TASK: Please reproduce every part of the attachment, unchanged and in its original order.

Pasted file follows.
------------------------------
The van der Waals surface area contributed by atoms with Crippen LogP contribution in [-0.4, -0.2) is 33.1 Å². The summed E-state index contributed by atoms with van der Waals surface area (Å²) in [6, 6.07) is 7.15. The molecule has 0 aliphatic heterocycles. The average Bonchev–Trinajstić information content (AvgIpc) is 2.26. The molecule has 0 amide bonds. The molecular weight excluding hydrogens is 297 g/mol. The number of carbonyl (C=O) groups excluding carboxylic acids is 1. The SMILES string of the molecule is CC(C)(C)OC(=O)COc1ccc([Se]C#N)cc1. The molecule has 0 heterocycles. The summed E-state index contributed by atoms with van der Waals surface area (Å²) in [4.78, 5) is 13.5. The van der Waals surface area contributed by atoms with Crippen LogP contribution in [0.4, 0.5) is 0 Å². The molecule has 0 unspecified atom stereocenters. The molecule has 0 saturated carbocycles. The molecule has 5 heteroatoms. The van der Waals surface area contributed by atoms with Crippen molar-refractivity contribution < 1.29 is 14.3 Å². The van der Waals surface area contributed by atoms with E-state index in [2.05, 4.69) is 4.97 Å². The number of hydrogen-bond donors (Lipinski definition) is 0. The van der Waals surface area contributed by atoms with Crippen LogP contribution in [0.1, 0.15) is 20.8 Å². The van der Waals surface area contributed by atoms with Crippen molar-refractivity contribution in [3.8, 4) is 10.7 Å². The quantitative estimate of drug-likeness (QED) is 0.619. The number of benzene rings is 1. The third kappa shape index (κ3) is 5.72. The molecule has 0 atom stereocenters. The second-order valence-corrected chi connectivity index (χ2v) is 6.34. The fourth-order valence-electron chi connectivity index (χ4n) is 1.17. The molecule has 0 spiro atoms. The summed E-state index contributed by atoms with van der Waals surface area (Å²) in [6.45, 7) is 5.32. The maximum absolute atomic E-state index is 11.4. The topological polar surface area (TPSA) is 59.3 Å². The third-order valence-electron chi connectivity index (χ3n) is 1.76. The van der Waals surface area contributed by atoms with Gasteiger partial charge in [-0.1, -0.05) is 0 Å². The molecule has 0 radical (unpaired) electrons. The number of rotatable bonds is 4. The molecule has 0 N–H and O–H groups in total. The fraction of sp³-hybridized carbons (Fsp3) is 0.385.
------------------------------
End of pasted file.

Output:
The van der Waals surface area contributed by atoms with Crippen LogP contribution in [-0.4, -0.2) is 33.1 Å². The summed E-state index contributed by atoms with van der Waals surface area (Å²) in [6, 6.07) is 7.15. The molecule has 0 aliphatic heterocycles. The average Bonchev–Trinajstić information content (AvgIpc) is 2.26. The molecule has 0 amide bonds. The molecular weight excluding hydrogens is 297 g/mol. The number of carbonyl (C=O) groups excluding carboxylic acids is 1. The SMILES string of the molecule is CC(C)(C)OC(=O)COc1ccc([Se]C#N)cc1. The molecule has 0 heterocycles. The summed E-state index contributed by atoms with van der Waals surface area (Å²) in [4.78, 5) is 13.5. The van der Waals surface area contributed by atoms with Crippen LogP contribution in [0.4, 0.5) is 0 Å². The molecule has 0 unspecified atom stereocenters. The molecule has 0 saturated carbocycles. The molecule has 5 heteroatoms. The van der Waals surface area contributed by atoms with Crippen molar-refractivity contribution < 1.29 is 14.3 Å². The van der Waals surface area contributed by atoms with E-state index in [2.05, 4.69) is 4.97 Å². The number of hydrogen-bond donors (Lipinski definition) is 0. The van der Waals surface area contributed by atoms with Crippen LogP contribution in [0.1, 0.15) is 20.8 Å². The van der Waals surface area contributed by atoms with Crippen molar-refractivity contribution in [3.8, 4) is 10.7 Å². The quantitative estimate of drug-likeness (QED) is 0.619. The number of benzene rings is 1. The third kappa shape index (κ3) is 5.72. The molecule has 0 atom stereocenters. The second-order valence-corrected chi connectivity index (χ2v) is 6.34. The fourth-order valence-electron chi connectivity index (χ4n) is 1.17. The molecule has 0 spiro atoms. The summed E-state index contributed by atoms with van der Waals surface area (Å²) in [6.45, 7) is 5.32. The maximum absolute atomic E-state index is 11.4. The topological polar surface area (TPSA) is 59.3 Å². The third-order valence-electron chi connectivity index (χ3n) is 1.76. The van der Waals surface area contributed by atoms with Gasteiger partial charge in [-0.1, -0.05) is 0 Å². The molecule has 0 radical (unpaired) electrons. The number of rotatable bonds is 4. The molecule has 0 N–H and O–H groups in total. The fraction of sp³-hybridized carbons (Fsp3) is 0.385.